Chapter 42. Curved space Electromagnetism is the physics of the electromagnetic field: a field, encompassing all of space, which exerts a force on those particles that possess a property known as electric charge, and is in turn affected by the presence and motion of such particles. ... Differential calculus is the theory of and computations with differentials; see also derivative and calculus. ... Vector field given by vectors of the form (-y, x) In mathematics a vector field is a construction in vector calculus which associates a vector to every point in Euclidean space. ... Vector calculus is a field of mathematics concerned with multivariate real analysis of vectors in 2 or more dimensions. ... It has been suggested that this article or section be merged with static electricity. ... In physics, Gausss law gives the relation between the electric flux flowing out a closed surface and the charge enclosed in the surface. ... In physics, an electric field or E-field is an effect produced by an electric charge that exerts a force on charged objects in its vicinity. ... In physics, an electric field or E-field is an effect produced by an electric charge that exerts a force on charged objects in its vicinity. ... Electricity is a general term applied to phenomena involving a fundamental property of matter called an electric charge // Related concepts Lightning strikes during a night-time thunderstorm. ... Layers of Atmosphere (NOAA) Earths atmosphere is a layer of gases surrounding the planet Earth and retained by the Earths gravity. ... The electrons in the molecules shift toward the positively charged left plate. ... The electrons in the molecules shift toward the positively charged left plate. ... For the Analog Science Fiction and Science Fact publication, see Astounding Magazine. ... This article needs to be cleaned up to conform to a higher standard of quality. ... Current flowing through a wire produces a magnetic field (M) around the wire. ... In vector calculus, a vector potential is a vector field whose curl is a given vector field. ... Electromagnetic induction is the production of an electrical potential difference (or voltage) across a conductor situated in a changing magnetic flux. ... Faradays law of induction gives the relation between the rate of change of the magnetic flux through the area enclosed by a closed loop and the electric field induced along the loop: where E is the induced electric field, ds is an infinitesimal element of the closed loop and... Maxwells equations (sometimes called the Maxwell equations) are the set of four equations, attributed to James Clerk Maxwell, that describe the behavior of both the electric and magnetic fields, as well as their interactions with matter. ... Fermats principle assures that the angles given by Snells law always reflect lights quickest path between P and Q. Fermats principle in optics states: This principle was first stated by Pierre de Fermat. ... Maxwells equations (sometimes called the Maxwell equations) are the set of four equations, attributed to James Clerk Maxwell, that describe the behavior of both the electric and magnetic fields, as well as their interactions with matter. ... In physics, free space is a concept of electromagnetic theory, corresponding roughly to the vacuum, the baseline state of the electromagnetic field, or the replacement for the electromagnetic aether. ... Maxwells equations (sometimes called the Maxwell equations) are the set of four equations, attributed to James Clerk Maxwell, that describe the behavior of both the electric and magnetic fields, as well as their interactions with matter. ... In electricity, current refers to electric current, which is the flow of electric charge. ... Electric charge is a fundamental conserved property of some subatomic particles, which determines their electromagnetic interactions. ... city lights viewed in a motion blurred exposure. ... An electrical network or electrical circuit is an interconnection of electrical elements such as resistors, inductors, capacitors, diodes, switches and transistors. ... A cavity resonator uses resonance to amplify a wave. ... A waveguide used for propagating RF or electromagnetic waves. ... Electromagnetism is the physics of the electromagnetic field: a field, encompassing all of space, composed of the electric field and the magnetic field. ... The Lorentz transformation (LT), named after its discoverer, the Dutch physicist and mathematician Hendrik Antoon Lorentz (1853-1928), forms the basis for the special theory of relativity, which has been introduced to remove contradictions between the theories of electromagnetism and classical mechanics. ... A field is an open land area, used for growing agricultural crops. ... In physics, motion means a change in the position of a body with respect to time, as measured by a particular observer in a particular frame of reference. ... Electric charge is a fundamental conserved property of some subatomic particles, which determines their electromagnetic interactions. ... In physics, an electric field or E-field is an effect produced by an electric charge that exerts a force on charged objects in its vicinity. ... Current flowing through a wire produces a magnetic field (M) around the wire. ... Geometry (Greek γεωμετρία; geo = earth, metria = measure) arose as the field of knowledge dealing with spatial relationships. ... Crystal (disambiguation) Insulin crystals A crystal is a solid in which the constituent atoms, molecules, or ions are packed in a regularly ordered, repeating pattern extending in all three spatial dimensions. ... For more technical Wiki articles on tensors, see the section later in this article. ... The refractive index of a material is the factor by which the phase velocity of electromagnetic radiation is slowed relative to vacuum. ... material is the substance or matter from which something is or can be made, or also items needed for doing or creating something. ... The word reflection (also spelt reflexion in British English) can refer to several different concepts: In mathematics, reflection is the transformation of a space. ... In physics, magnetism is one of the phenomena by which materials exert an attractive or repulsive force on other materials. ... Matter is commonly referred to as the substance of which physical objects are composed. ... Paramagnetism is the tendency of the atomic magnetic dipoles, due to quantum-mechanical spin as well as electron orbital angular momentum, to align with an external magnetic field. ... Magnetic resonance can mean: Nuclear magnetic resonance Electron spin resonance This is a disambiguation page — a navigational aid which lists other pages that might otherwise share the same title. ... Ferromagnetism is a phenomenon by which a material can exhibit a spontaneous magnetization, and is one of the strongest forms of magnetism. ... In physics, magnetism is a phenomenon by which materials exert an attractive or repulsive force on other materials. ... Elasticity has meanings in two different fields: In physics and mechanical engineering, the theory of elasticity describes how a solid object moves and deforms in response to external stress. ... This article is in need of attention from an expert on the subject. ... The word flow has several different meanings: In fluid mechanics, the word flow is often used to mean a complete description of the motion of a fluid. ... The word flow has several different meanings: In fluid mechanics, the word flow is often used to mean a complete description of the motion of a fluid. ... Two-dimensional visualisation of space-time distortion. ...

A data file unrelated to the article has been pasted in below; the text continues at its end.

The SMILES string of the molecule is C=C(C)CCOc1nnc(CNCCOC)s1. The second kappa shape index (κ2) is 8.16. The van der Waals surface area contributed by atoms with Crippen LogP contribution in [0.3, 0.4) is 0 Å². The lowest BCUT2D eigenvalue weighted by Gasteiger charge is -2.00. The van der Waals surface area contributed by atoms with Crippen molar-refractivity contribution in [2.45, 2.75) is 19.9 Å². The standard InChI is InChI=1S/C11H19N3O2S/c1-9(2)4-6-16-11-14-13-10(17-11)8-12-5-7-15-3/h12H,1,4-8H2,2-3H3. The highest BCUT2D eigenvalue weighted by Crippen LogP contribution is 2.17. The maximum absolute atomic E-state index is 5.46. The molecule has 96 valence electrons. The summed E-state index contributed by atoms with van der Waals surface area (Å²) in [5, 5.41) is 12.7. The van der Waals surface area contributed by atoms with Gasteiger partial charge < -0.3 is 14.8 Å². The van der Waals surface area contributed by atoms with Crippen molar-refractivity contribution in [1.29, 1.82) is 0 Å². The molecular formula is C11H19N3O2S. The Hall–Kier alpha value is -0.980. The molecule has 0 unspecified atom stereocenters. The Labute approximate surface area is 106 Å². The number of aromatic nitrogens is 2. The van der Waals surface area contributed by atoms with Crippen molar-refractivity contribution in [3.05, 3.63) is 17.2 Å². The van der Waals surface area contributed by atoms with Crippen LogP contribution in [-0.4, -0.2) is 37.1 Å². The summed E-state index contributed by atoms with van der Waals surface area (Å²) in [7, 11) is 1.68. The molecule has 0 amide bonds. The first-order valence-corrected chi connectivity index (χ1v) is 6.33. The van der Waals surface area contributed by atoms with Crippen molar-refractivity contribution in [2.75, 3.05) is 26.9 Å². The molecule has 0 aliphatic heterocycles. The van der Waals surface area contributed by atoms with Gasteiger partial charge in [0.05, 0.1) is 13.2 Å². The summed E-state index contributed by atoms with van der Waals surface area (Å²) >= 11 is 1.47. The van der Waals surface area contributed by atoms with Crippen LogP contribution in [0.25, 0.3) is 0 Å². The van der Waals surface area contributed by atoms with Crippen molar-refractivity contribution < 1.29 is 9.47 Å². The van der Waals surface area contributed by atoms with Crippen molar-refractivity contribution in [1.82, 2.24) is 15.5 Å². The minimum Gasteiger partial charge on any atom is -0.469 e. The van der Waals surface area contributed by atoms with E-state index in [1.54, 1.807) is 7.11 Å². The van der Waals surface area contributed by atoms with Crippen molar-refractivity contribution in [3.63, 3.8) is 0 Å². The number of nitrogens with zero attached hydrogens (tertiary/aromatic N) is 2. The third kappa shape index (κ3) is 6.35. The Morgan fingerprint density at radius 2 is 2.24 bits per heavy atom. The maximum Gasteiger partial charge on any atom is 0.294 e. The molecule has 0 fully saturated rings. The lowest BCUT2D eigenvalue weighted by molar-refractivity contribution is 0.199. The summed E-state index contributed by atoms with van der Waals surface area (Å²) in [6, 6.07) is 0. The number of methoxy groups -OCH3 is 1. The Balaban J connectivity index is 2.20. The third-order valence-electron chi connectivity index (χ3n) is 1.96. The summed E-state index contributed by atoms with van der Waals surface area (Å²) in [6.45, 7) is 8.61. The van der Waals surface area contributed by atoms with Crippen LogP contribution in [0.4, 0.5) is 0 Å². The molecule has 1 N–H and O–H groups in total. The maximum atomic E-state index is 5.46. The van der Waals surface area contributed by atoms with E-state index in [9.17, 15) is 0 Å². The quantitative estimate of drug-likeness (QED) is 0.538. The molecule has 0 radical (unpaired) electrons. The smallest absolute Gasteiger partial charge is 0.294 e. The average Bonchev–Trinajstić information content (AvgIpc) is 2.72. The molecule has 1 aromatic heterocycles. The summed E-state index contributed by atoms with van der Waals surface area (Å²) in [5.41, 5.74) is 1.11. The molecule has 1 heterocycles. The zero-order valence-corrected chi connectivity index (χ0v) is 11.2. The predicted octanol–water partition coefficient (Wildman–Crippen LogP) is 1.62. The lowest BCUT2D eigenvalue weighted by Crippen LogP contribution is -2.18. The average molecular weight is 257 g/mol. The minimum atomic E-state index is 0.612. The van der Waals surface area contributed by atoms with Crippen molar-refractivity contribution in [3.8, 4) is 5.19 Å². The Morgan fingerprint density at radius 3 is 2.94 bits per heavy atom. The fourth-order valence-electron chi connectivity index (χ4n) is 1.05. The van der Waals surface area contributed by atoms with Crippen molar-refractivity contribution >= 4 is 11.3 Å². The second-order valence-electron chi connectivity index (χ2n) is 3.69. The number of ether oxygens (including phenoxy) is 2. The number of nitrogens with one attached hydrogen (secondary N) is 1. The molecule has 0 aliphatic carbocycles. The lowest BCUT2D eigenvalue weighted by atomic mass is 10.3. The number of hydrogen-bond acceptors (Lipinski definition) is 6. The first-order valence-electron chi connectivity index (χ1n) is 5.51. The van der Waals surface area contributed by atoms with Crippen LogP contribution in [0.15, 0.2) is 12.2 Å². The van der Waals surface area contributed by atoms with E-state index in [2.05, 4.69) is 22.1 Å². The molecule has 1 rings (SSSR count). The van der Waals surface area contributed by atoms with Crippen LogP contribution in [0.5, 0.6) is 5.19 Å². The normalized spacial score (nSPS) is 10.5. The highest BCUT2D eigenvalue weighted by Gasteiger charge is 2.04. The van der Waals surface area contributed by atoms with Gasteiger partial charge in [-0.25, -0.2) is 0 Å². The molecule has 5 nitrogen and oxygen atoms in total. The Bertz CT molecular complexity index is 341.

Volume 3. Quantum mechanics